There were two rooms in that school heated by open coal fires with guards round.On wet days we all draped our clothes round to dry on them.I never smell drying clothes even to-day without that nostalgic memory returning.
There were no school dinners in those days and we all brought our sandwiches.We had a large black kettle which we set to boil on that fire at playtime and which made us all hot drinks at dinnertime .
I'm afraid many a family history came out during those "talks over the tea pot" but I loved them all too much to pass on any of it.
I was lucky in that I had two splendid assistant teachers. A Mrs Cross, a farmer's wife who brought her five children with her and seeded them in among the various classes.Then when she left a Mrs Ladell who cycled from Croxton with her child.
Indeed that became the pattern for as my young nurse maid got called up I was forced to do the same myself so the school became more of a family than ever.Since both these ladies were good and enthusiastic teachers I flatter myself that we had a good school and our results were good.
We had plays and open days .Indeed many parents popped in and out.The refreshments they provided on wartime rations on these occasions was astonishing.
We were all so happy there that I decided to "move in".I had been living with my parents but decided that "The Chantry" was for me.It was built like a miniature castle -a dream place.
I could not understand why my application for it was refused.I ferreted around everywhere but
got no definite reply until that fatal day when we were all called to a meeting which was addressed by a General Anderson under those lovely beeches in the playground.
He gave us the fatal news .He didn't have to ask for silence,we all stood there stunned-even the babies and children were hushed.I don't think I really absorbed all he said-I vaguely remember his promise that we should all return -that we should be having a visit from some person who would "assess our damages".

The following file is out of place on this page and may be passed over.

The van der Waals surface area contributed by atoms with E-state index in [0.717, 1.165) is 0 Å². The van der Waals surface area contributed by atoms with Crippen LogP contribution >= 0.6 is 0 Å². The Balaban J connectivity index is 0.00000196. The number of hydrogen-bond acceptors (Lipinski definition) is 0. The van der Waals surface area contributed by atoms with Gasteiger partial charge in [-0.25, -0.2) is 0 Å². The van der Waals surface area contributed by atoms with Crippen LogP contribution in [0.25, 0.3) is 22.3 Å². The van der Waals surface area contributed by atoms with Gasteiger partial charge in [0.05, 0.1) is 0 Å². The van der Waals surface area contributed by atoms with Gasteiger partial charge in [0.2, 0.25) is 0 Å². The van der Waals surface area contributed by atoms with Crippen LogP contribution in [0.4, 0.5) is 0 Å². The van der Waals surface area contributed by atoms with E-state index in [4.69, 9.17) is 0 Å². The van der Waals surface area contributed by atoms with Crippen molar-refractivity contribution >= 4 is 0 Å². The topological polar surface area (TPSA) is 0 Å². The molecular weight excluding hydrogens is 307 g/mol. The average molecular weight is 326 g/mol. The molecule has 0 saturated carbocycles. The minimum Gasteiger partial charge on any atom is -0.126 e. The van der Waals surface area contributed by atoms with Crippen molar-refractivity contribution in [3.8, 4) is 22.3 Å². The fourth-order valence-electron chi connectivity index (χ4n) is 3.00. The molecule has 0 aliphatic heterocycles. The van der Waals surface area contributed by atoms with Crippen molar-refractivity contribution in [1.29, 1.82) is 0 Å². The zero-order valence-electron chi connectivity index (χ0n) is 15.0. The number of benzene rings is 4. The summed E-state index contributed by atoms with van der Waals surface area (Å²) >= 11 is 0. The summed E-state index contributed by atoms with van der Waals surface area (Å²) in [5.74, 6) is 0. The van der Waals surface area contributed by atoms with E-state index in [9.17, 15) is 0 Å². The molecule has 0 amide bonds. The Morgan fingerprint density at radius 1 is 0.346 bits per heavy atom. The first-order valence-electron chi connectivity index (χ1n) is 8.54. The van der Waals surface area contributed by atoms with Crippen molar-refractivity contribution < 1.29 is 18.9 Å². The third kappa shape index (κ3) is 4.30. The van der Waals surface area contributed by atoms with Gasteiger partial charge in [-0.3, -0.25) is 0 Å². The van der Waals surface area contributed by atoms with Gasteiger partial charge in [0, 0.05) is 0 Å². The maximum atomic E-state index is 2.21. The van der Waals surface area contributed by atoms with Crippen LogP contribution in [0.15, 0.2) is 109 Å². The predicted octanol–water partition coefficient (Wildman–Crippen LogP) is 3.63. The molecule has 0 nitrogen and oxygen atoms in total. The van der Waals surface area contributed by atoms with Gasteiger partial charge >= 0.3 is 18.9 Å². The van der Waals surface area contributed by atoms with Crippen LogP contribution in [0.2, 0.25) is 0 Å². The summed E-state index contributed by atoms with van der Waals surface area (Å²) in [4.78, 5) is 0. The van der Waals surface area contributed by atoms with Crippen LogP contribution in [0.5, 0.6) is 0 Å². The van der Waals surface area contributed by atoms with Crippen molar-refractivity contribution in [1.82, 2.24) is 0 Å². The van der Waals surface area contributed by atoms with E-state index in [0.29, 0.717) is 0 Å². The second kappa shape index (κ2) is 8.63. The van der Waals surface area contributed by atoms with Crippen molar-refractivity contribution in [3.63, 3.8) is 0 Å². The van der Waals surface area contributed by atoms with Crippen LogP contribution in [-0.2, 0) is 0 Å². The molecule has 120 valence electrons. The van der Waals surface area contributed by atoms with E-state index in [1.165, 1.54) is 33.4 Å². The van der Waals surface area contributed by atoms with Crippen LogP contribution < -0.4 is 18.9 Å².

I don't think we even discussed it with one another.We just went home too unhappy to speak.The war had taken our husbands, and now our homes, and our way of life was to go.
Perhaps that wasn't so much amongst all the carnage and loss, but it was too near to home for us to ignore.
Next day an inspector came and instructed me to pack up all books etc and send it down to Mundford school where the remaining children were to go.Many of the evacuees returned to London, the rest were scattered all over England.
Some of the children wrote to me for a while but soon that stopped.After the school had been closed for about a month someone remembered that there was a ton of coal in the shed still up there.
I was asked if I would go and meet the coalman who was to take it away so I cycled up there.
I never want an experience like that again.It was all so eerie and quiet.It wouldn't have been so bad if the place had been derelict but the gardens were still full of flowers and relatively tidy.
People had still left some curtains at the windows.All the ghosts of all those happy people seemed to walk along those streets with me.But not even a bird sang for I stopped to listen.Even the begrimed coalman noticed it.I have never seen a coal shed emptied so quickly.
I locked the door and gave one last glance across the park.There stood a great antlered deer.He just gave me one stare from his gentle brown eyes then we turned our backs on each other and left West Tofts forever."